Influence of middle ear pressure changes on labyrinthine hydrodynamics and hearing physiology

University dissertation from Dept. of Otolaryngology, University Hospital, S22185 Lund, Swedem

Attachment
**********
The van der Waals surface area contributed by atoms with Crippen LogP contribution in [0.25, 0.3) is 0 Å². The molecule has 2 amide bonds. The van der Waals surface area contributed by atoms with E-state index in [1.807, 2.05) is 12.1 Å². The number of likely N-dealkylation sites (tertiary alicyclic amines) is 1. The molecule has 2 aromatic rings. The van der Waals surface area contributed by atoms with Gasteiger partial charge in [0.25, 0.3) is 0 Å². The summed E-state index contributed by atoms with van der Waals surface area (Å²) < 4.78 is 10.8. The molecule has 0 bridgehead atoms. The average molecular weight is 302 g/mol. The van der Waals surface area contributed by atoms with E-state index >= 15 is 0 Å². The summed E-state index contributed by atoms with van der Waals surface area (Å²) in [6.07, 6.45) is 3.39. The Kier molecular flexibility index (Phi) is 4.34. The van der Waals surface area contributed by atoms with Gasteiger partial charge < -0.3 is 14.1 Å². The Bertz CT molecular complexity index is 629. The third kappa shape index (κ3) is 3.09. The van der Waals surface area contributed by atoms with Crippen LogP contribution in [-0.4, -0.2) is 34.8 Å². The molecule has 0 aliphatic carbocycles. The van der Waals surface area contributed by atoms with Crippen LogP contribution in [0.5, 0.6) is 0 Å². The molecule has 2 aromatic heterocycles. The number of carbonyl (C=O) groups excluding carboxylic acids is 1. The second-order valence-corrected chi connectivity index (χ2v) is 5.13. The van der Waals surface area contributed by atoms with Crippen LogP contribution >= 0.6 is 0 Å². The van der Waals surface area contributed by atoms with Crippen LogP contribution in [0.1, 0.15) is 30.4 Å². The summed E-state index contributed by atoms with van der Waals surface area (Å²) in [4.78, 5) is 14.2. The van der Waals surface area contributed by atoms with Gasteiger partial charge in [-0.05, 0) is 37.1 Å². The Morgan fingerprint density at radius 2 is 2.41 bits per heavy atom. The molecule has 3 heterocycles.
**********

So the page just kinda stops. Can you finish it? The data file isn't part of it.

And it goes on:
Abstract: Results from experimental studies, as well as clinical studies, are used to elucidate the effects of ambient pressure changes on cochlear hydrodynamics and function. The perilymph pressure changes and the pressure release effects of the cochlear aqueduct (CA) and Eustachian tube (ET) in cats exposed to hypobaric pressure are elucidated. The focus is on the emergence of the pressure gradients between the middle and inner ears, as well as their surroundings – the chamber and the cerebrospinal fluid compartment – and the potentially harmful effect on the labyrinth. The equilibration of labyrinthine pressure through the patent CA and alternative pathways is demonstrated, as well as the protective effect of the ET equilibration of middle ear pressure. The design of the clinical studies originates from the experimental studies. The comparison of the electrophysio-logical and psychoacoustic results elucidates the effect of hypobaric pressure on cochlear hydrodynamics in patients with Meniere’s disease. The decisive effect of tympanic pressure on the labyrinthine pressure shown in the experimental studies is clinically verified. The efficiency of the pressure release pathways between the intracranial and cochlear fluids for these patients is analysed further with the TMD technique. A relation was found between the pressure release efficiency and the effect of hypobaric exposure for this group of patients with Meniere’s disease. The results from the experimental and clinical studies demonstrate the importance of tympanic overpressure and the effect on labyrinthine hydrodynamics. The immediate effects of tympanic pressure gradients on the otoacoustic emissions recorded in healthy individuals are elucidated in the last study. The results indicate an effect on cochlear function in addition to changes in tympanic sound-conduction. The otoacoustic emissions may provide a useful method to investigate the effect of ambient pressure changes on the labyrinth.

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